Planning obligations are created under Section 106 of the Town and Country Planning Act 1990. They are legally binding obligations that are attached to a piece of land and are registered as local land charges against that piece of land. Planning obligations enable a council to secure contributions to services, infrastructure and amenities in order to support and facilitate a proposed development.
The requirements of a Section 106 obligation will vary according to the size, impact and nature of the proposed development. At Guildford Borough Council, our planning officers rely on the adopted Local Plan 2003 as well as Supplementary Planning Guidance and Documents (SPGs and SPDs) to inform applicants of the requirements for their particular application.
What is the purpose of these obligations?
Planning legislation includes the essential principle that development should pay for the social and physical infrastructure to support and facilitate a development. It would not be fair to expect a developer to contribute towards existing service deficiencies such as a shortage of school places or library facilities, or repairs to the highway, where no additional need would arise from the development. However, it would be fair to expect them to contribute to limiting the impact of their own development on the local area.
Relationship between Section 106 and Community Infrastructure Levy (CIL)
Details of the operation of the CIL are outlined in CIL legislation that came into force on 6 April 2010. Information on the CIL is available via the Planning Advisory Service.
CIL attempts to make sure that almost all planning applications for new buildings or extensions, rather than just large applications, contribute towards funding infrastructure needed to support development in that area. The CIL has been brought in as a standard national tariff, although the level is to be set locally. CIL may be levied on new residential and commercial development new builds and extensions above 100 square metres. Whilst the CIL rate will relate to the overall cost of identified infrastructure required in the area, CIL revenue may be spent on any infrastructure needed, anywhere in the borough, not necessarily in the vicinity of any particular development.
The CIL is simple, predictable, transparent, fair and efficient however it cannot be implemented before the there is an up to date plan or the Core Strategy has been adopted. In September 2011 the Council decided to adopt CIL in Guildford. The report with a timetable can be viewed by using the following link Executive - 29 September 2011. After this date Section 106 agreements were severely curtailed. Section 106 obligations will continue to be employed for site specific amelioration.
The legislation places three tests into law on the use of planning obligations. Since 6 April 2010, in determining an application, it has been unlawful to take into account a planning obligation that does not meet all three tests, which are that the obligation is:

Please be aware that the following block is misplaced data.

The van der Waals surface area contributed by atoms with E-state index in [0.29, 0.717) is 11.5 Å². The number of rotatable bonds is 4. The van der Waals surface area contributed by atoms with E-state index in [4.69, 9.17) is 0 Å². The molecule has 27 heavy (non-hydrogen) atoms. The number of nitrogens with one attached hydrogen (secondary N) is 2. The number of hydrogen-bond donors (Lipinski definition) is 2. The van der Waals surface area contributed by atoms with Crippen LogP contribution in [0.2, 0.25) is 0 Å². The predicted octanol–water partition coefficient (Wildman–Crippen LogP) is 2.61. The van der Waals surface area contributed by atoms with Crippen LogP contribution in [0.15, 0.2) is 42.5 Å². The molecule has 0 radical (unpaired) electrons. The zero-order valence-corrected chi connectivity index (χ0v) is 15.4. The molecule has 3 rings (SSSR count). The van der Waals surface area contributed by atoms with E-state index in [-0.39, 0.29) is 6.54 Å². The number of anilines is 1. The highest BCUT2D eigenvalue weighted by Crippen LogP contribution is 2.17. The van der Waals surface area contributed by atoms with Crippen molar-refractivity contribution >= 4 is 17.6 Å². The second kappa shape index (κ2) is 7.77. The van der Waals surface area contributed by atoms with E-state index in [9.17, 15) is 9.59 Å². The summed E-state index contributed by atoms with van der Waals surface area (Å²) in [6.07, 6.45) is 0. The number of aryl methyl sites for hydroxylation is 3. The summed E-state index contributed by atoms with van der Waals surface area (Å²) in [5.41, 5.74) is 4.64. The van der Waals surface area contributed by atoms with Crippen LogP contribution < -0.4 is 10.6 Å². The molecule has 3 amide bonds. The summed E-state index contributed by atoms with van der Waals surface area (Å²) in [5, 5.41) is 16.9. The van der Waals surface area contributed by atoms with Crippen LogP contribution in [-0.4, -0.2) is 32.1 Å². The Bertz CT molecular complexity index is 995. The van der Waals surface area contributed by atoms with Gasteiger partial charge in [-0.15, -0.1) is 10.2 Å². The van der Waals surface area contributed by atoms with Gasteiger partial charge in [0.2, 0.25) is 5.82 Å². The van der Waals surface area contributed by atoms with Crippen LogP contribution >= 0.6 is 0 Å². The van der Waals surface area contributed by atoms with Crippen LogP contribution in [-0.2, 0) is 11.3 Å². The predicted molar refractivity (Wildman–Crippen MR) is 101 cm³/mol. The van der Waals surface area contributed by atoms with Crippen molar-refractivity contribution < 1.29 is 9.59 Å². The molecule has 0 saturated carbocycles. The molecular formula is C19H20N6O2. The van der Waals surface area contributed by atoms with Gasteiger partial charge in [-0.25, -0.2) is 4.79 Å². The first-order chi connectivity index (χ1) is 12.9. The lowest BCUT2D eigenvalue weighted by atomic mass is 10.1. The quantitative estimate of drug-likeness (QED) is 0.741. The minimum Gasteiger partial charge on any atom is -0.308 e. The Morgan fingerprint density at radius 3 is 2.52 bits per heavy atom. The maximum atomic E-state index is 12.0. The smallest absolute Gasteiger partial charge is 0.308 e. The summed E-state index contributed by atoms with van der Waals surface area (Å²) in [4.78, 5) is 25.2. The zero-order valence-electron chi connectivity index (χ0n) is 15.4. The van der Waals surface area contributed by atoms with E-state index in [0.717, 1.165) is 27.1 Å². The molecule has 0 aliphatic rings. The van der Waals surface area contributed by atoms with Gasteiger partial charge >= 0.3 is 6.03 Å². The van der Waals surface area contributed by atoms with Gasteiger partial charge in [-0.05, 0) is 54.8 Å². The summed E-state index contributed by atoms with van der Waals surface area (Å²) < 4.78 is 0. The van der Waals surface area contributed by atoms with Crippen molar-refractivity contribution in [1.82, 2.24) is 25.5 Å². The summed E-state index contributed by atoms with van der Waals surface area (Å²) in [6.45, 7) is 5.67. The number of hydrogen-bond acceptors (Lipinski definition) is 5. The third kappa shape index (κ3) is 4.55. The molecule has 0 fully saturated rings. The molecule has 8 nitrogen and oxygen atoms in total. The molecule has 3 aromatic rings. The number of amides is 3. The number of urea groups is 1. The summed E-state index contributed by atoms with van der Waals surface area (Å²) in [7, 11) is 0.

(a) necessary to make the development acceptable in planning terms;
(b) directly related to the development; and
(c) fairly and reasonably related in scale and kind to the development
The key principles for establishing 106 contributions are defined and structured in the Office of the Deputy Prime Minister (ODPM) Circular 05/05, and are also referred to in a number of Planning Policy Statements (PPSs) and Planning Policy Guidance notes (PPGs) dealing with specific policy issues. For example, PPG13 gives detailed guidance on contributions for measures to assist public transport. From 27 March 2012 Circular 5/05 which previously defined Section 106 has been replaced by the National Planning Policy Framework 2012 (NPPF).
How is the type and level of contribution decided?
Planning officers will not ask for any contribution unless it relates fairly to the development. If a developer offers any unrelated contribution, that does not meet the three legal tests, as an inducement, planning officers will disregard this when determining the application. For example, it may not be proper for a local authority to seek contributions towards the development of a swimming pool arising from an application for a supermarket development. However, it could be proper to expect a supermarket developer to contribute towards highway improvements (if appropriate) and an enhanced landscaping plan.
In practice, it is not unreasonable for communities to identify those areas where there are weaknesses in social and physical infrastructure to which contributions could be sought from new development, provided that the contribution relates in scale and kind to the development. For example, affordable housing, sheltered accommodation, open space and local environmental improvements.
How will the contribution be spent?
Section 106 obligations will often specifically identify what the financial contribution will be used for. Working groups, including officers from all potential spending service units such as Housing and Leisure, work with the Section 106 Officer to ensure that contributions are correctly allocated and handled. In addition, our Section 106 Officer makes sure that no agreed payments are missed or fail to be collected for whatever reason.
How do you establish priorities for contributions?
As the local authority, one of our key roles in this process is to identify and prioritise needs within our borough and to consider these alongside present and proposed developer contributions. For example, affordable housing has been identified as one of the Council's Key Delivery Targets.
Who to contact for information and advice
Please contact the Section 106 Officer for more information.